It was going to be a tense weekend. On May 9, Russia celebrates defeat of the Nazis on "Victory Day". The annual parade on Red Square has long been use to buff national pride, but it has a specially poignancy this year, as the Kremlin accuses the interim government in Kyiv of being stacked with fascists.
The big event however was the seccession vote in Donbass. The West seems willing to let Crimea go, but loosing the heavily industrial eastern regions to Moscow would be a bridge too far, gutting Ukraine's economy of some of its few profitable businesses and resources.
However, Putin called for a delay. "We call on the representatives of south eastern Ukraine, the supporters of the federalisation of the country, to postpone the referendum planned for May 11," the president said.
That about face in Moscow reportedly sent pro-Russian fighters in eastern Ukraine into disarray. Some complained they felt betrayed after their colleagues had laid down their lives in the fight for control of the towns and cities in the region. One separatist told Buzzfeed: "It's difficult to comment. I'm confused."
The leader of the self-proclaimed Donetsk Republic, Denis Pushilin, told The Moscow Times a final decision on temporarily delaying the vote would be made on May 8. However, he stressed that the referendum would eventually go ahead. "The referendum will definitely take place before the presidential election on May 25 no matter what. We do not want to legitimize the illegal government in Kiev," he insisted.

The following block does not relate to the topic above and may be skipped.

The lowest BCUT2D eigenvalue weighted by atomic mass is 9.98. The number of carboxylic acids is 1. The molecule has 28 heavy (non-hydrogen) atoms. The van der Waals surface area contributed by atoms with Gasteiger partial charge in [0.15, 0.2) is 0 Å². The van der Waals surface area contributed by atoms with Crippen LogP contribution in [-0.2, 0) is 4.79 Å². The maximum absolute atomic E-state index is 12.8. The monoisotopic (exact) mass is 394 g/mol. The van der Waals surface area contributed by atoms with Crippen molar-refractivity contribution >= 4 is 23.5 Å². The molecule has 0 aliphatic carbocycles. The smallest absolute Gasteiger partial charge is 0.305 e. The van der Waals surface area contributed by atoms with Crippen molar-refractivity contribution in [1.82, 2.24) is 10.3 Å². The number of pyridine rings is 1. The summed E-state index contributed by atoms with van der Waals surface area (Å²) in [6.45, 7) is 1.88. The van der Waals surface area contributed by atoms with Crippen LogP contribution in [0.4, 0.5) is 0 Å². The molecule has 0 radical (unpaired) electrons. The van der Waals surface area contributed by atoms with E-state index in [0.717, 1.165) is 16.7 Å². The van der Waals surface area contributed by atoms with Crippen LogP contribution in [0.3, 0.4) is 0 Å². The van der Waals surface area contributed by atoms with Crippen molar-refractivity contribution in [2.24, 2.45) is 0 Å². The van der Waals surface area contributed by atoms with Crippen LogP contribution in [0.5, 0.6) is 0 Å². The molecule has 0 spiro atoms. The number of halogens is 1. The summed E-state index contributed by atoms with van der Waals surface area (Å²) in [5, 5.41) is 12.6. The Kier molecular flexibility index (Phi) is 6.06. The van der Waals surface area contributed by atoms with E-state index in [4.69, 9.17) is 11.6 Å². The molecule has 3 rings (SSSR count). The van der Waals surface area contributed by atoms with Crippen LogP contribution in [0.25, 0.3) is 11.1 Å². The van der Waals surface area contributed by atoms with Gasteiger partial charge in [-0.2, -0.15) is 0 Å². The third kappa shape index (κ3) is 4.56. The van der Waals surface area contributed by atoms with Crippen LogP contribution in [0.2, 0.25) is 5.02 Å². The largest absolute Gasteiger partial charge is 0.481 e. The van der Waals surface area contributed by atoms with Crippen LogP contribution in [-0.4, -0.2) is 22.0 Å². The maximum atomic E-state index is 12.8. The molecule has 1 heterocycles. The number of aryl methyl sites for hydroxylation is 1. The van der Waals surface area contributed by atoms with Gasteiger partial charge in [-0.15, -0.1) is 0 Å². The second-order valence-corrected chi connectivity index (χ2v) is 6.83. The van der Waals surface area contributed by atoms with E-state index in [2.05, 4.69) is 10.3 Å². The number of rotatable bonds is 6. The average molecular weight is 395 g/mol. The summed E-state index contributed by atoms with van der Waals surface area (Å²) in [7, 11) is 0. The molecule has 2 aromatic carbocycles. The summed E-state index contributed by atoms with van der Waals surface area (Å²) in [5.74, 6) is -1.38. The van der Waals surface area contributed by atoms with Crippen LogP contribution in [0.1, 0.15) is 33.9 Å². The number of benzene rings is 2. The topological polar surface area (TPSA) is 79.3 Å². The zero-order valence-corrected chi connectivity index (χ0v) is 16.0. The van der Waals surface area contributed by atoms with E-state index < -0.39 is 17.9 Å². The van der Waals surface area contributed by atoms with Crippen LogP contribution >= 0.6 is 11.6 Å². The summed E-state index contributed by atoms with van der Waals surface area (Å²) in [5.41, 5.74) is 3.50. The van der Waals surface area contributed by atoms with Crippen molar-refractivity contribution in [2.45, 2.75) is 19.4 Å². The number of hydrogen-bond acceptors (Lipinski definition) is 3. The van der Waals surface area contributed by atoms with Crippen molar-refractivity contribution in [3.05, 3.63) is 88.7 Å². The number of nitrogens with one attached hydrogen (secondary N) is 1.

Perhaps Putin realised the logical inconsistency of recognising the results of the Donbass referendum. With no pro-Russian candidate likely to stand a chance, Moscow has clearly been preparing to reject the result of the presidential elections on the grounds that Ukraine is in the midst of a virtual civil war.
Window of opportunity
However, the gesture is a key moment in the ongoing struggle over Ukraine. He has opened a week's window in which it may be possible to broker a settlement and so overtake any efforts by the residents of the would-be Donbass Republic to leave the rest of the country. This is possibly the last chance to find a negotiated peaceful settlement to the clash between Washington and Moscow (with Brussels and Berlin being dragged along by the riptide).
However, by the time of writing neither the White House nor Brussels had responded. Ukraine's interim Prime Minister Arseniy Yatsenyuk however immediately expressed skepticism, calling the comments "hot air," according to Reuters.
The market reaction was also quick. Russia's RTS index soared 6% as Putin's comments emerged, as investors piled into the heavily oversold market in the hope that Russia Inc would soon be back in business.
With Putin having punted the ball into Washington's court, all eyes will be on the US for its response. Time is short as the situation on the ground remains very tense. The Russian army may have been withdrawn from the border area, but most of the actual fighting has been done by pro-Russian insurgents, that appear to have been armed by Russia with sophisticated weaponry.